Pensions  

Adviser fears could derail govt annuity re-sale plans

Adviser fears could derail govt annuity re-sale plans

Advisers are shunning talks to develop an annuity re-sale market over fears of future mis-selling claims, in what could be a fatal blow to government plans to extend pension freedoms.

Reforms unveiled in December will allow people drawing annuities to sell their contracts from 6 April 2017, extending pension changes announced in the Budget two years ago.

More than five million people will be eligible from next April, with millions more to come as the reforms will also be open to those buying an annuity in the future.

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Under current proposals, to sell on annuities worth above an as yet unannounced threshold, retirees will be required to seek independent financial advice.

A number of pension providers are in talks about setting up brokerages.

But Andrew Tully, pensions technical director at Retirement Advantage - one provider in talks to develop ‘annuity bureau’ marketplaces for people to sell on their annuities - said early signs show advisers shunning what they see as a big professional risk.

“We’ve spoken to a bunch and probably the majority of advisers are indicating that they don’t want to get involved,” he said.

The reluctance stemmed from fear of advising people to sell guaranteed incomes in retirement, who may later regret the decision and claim damages, he said.

“It’s a higher risk market - a bit like a defined benefit transfer - where the consumer is giving up a guaranteed income for a lump sum.”

If the government can not persuade advisers to get involved in the second-hand annuity market if will fail a key part of the “comprehensive consumer protection package” announced with the reforms.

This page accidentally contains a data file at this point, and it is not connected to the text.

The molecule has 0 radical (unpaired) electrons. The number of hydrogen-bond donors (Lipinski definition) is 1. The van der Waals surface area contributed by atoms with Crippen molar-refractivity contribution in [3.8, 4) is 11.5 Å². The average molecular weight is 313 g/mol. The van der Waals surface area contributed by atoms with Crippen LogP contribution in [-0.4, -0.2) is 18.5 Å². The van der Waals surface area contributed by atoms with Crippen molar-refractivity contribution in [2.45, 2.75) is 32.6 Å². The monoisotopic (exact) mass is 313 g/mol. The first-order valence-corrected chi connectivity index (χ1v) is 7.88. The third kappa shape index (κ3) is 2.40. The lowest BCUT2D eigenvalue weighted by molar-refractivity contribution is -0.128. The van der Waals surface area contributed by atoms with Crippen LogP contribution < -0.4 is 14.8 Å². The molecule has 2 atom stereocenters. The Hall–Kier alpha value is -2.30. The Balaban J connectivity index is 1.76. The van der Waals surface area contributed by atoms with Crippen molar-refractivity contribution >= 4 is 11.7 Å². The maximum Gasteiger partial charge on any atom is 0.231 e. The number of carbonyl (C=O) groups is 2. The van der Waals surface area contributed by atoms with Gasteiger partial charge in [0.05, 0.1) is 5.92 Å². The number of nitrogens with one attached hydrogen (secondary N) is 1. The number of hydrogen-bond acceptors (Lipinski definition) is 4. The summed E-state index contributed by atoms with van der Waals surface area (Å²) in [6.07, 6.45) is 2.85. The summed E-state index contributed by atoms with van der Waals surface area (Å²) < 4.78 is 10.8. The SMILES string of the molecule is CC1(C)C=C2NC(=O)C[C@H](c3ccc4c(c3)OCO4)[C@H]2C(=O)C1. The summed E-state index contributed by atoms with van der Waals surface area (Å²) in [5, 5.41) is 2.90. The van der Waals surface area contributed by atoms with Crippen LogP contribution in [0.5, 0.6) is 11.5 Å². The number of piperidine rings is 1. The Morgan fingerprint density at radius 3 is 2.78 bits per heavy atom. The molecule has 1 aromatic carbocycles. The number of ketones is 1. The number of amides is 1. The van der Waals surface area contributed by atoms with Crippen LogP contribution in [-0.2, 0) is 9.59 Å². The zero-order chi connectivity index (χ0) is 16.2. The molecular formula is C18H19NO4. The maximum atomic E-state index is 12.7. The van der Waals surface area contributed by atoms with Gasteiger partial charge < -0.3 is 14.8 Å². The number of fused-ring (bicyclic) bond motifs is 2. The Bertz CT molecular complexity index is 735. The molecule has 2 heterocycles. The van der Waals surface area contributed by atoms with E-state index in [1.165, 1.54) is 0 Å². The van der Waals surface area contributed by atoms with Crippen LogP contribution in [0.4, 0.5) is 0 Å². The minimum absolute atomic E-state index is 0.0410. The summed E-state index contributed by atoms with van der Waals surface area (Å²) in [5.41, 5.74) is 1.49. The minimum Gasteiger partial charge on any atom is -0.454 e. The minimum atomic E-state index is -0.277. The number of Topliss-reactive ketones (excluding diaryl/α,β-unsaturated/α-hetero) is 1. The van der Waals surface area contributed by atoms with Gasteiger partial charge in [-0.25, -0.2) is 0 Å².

It is asking the Financial Conduct Authority to put in place a consumer protection framework which could include risk warnings and ways for consumers to understand the fair value of their annuities.

A consultation paper on the second-hand annuity market is due from the FCA this week.

As advisers shy away from involvement in the changes, product providers are busy stepping into the gap.

Mr Tully confirmed he was talking to a number of different industry players about how to create annuity bureaux with intermediaries.

But so far these would seemingly only act as brokers for individuals looking to auction off their retirement income products, and not advise on the sales.

Aviva is rumoured to also be in talks on the matter, although it would not confirm this.

John Lawson, head of retirement solutions and policy at Aviva, said in the provider-led bureaux see themselves as a “natural home” for the secondary annuity market, “which seems sensible, as they were key players in the primary market; a lot of which was unadvised”.

He suggested provider-backed annuity bureaux would “streamline” the buying, selling and, where above the threshold, the advice process, in a way average adviser firms could not.

“[Annuity bureaux] can cut the costs of doing business, so it is going to have to be an advised process, but if they can do it by telephone in a fairly streamlined process then should cut the costs.